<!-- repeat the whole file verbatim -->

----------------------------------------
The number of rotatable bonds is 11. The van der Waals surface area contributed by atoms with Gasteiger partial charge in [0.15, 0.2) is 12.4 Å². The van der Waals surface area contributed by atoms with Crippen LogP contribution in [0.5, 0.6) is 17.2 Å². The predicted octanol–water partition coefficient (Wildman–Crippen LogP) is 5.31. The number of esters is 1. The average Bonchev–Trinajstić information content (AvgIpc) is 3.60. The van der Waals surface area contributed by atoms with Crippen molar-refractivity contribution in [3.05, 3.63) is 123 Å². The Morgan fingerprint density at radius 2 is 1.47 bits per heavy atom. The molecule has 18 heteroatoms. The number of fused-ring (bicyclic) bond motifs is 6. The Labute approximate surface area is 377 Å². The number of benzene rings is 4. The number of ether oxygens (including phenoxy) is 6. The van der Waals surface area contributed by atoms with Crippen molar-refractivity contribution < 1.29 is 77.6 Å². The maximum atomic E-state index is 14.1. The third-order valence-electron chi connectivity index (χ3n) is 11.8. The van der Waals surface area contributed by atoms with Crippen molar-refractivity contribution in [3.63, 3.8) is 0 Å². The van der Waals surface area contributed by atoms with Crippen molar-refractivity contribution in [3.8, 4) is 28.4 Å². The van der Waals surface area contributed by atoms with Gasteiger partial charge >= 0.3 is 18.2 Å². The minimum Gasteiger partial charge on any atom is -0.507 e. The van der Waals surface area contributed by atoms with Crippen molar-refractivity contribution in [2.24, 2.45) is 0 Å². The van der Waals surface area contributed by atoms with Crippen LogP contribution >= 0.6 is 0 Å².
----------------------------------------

The number of rotatable bonds is 11. The van der Waals surface area contributed by atoms with Gasteiger partial charge in [0.15, 0.2) is 12.4 Å². The van der Waals surface area contributed by atoms with Crippen LogP contribution in [0.5, 0.6) is 17.2 Å². The predicted octanol–water partition coefficient (Wildman–Crippen LogP) is 5.31. The number of esters is 1. The average Bonchev–Trinajstić information content (AvgIpc) is 3.60. The van der Waals surface area contributed by atoms with Crippen molar-refractivity contribution in [3.05, 3.63) is 123 Å². The Morgan fingerprint density at radius 2 is 1.47 bits per heavy atom. The molecule has 18 heteroatoms. The number of fused-ring (bicyclic) bond motifs is 6. The Labute approximate surface area is 377 Å². The number of benzene rings is 4. The number of ether oxygens (including phenoxy) is 6. The van der Waals surface area contributed by atoms with Crippen molar-refractivity contribution < 1.29 is 77.6 Å². The maximum atomic E-state index is 14.1. The third-order valence-electron chi connectivity index (χ3n) is 11.8. The van der Waals surface area contributed by atoms with Crippen molar-refractivity contribution in [3.63, 3.8) is 0 Å². The van der Waals surface area contributed by atoms with Crippen molar-refractivity contribution in [3.8, 4) is 28.4 Å². The van der Waals surface area contributed by atoms with Gasteiger partial charge >= 0.3 is 18.2 Å². The minimum Gasteiger partial charge on any atom is -0.507 e. The van der Waals surface area contributed by atoms with Crippen molar-refractivity contribution in [2.24, 2.45) is 0 Å². The van der Waals surface area contributed by atoms with Crippen LogP contribution >= 0.6 is 0 Å².